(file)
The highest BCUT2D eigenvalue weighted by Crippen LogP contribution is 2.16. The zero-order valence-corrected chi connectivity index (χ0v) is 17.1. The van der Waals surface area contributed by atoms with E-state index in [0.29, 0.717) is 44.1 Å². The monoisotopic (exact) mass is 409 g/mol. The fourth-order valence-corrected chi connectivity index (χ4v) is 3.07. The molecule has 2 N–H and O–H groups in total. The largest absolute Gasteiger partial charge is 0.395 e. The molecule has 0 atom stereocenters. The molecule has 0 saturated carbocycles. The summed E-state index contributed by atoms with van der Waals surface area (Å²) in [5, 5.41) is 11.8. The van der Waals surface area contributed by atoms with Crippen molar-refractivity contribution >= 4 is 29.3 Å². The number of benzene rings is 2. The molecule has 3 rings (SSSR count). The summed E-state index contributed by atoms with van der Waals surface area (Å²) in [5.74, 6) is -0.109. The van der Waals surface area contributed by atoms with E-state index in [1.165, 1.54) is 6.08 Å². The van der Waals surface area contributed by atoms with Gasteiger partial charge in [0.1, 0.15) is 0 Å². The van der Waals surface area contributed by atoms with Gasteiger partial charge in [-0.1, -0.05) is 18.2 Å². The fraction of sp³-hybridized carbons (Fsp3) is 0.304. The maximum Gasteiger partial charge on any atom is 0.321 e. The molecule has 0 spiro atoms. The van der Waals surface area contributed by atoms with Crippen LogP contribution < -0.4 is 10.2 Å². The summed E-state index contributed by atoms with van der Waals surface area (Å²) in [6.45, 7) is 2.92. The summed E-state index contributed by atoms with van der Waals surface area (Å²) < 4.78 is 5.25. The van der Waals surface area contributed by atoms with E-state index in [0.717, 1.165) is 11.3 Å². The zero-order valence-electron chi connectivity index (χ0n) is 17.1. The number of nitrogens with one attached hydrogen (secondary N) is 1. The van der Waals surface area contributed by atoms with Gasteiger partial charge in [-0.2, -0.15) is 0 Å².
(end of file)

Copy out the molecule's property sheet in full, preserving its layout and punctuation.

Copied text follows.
The highest BCUT2D eigenvalue weighted by Crippen LogP contribution is 2.16. The zero-order valence-corrected chi connectivity index (χ0v) is 17.1. The van der Waals surface area contributed by atoms with E-state index in [0.29, 0.717) is 44.1 Å². The monoisotopic (exact) mass is 409 g/mol. The fourth-order valence-corrected chi connectivity index (χ4v) is 3.07. The molecule has 2 N–H and O–H groups in total. The largest absolute Gasteiger partial charge is 0.395 e. The molecule has 0 atom stereocenters. The molecule has 0 saturated carbocycles. The summed E-state index contributed by atoms with van der Waals surface area (Å²) in [5, 5.41) is 11.8. The van der Waals surface area contributed by atoms with Crippen molar-refractivity contribution >= 4 is 29.3 Å². The number of benzene rings is 2. The molecule has 3 rings (SSSR count). The summed E-state index contributed by atoms with van der Waals surface area (Å²) in [5.74, 6) is -0.109. The van der Waals surface area contributed by atoms with E-state index in [1.165, 1.54) is 6.08 Å². The van der Waals surface area contributed by atoms with Gasteiger partial charge in [0.1, 0.15) is 0 Å². The van der Waals surface area contributed by atoms with Gasteiger partial charge in [-0.1, -0.05) is 18.2 Å². The fraction of sp³-hybridized carbons (Fsp3) is 0.304. The maximum Gasteiger partial charge on any atom is 0.321 e. The molecule has 0 spiro atoms. The van der Waals surface area contributed by atoms with Crippen LogP contribution < -0.4 is 10.2 Å². The summed E-state index contributed by atoms with van der Waals surface area (Å²) in [6.45, 7) is 2.92. The summed E-state index contributed by atoms with van der Waals surface area (Å²) < 4.78 is 5.25. The van der Waals surface area contributed by atoms with E-state index in [0.717, 1.165) is 11.3 Å². The zero-order valence-electron chi connectivity index (χ0n) is 17.1. The number of nitrogens with one attached hydrogen (secondary N) is 1. The van der Waals surface area contributed by atoms with Gasteiger partial charge in [-0.2, -0.15) is 0 Å².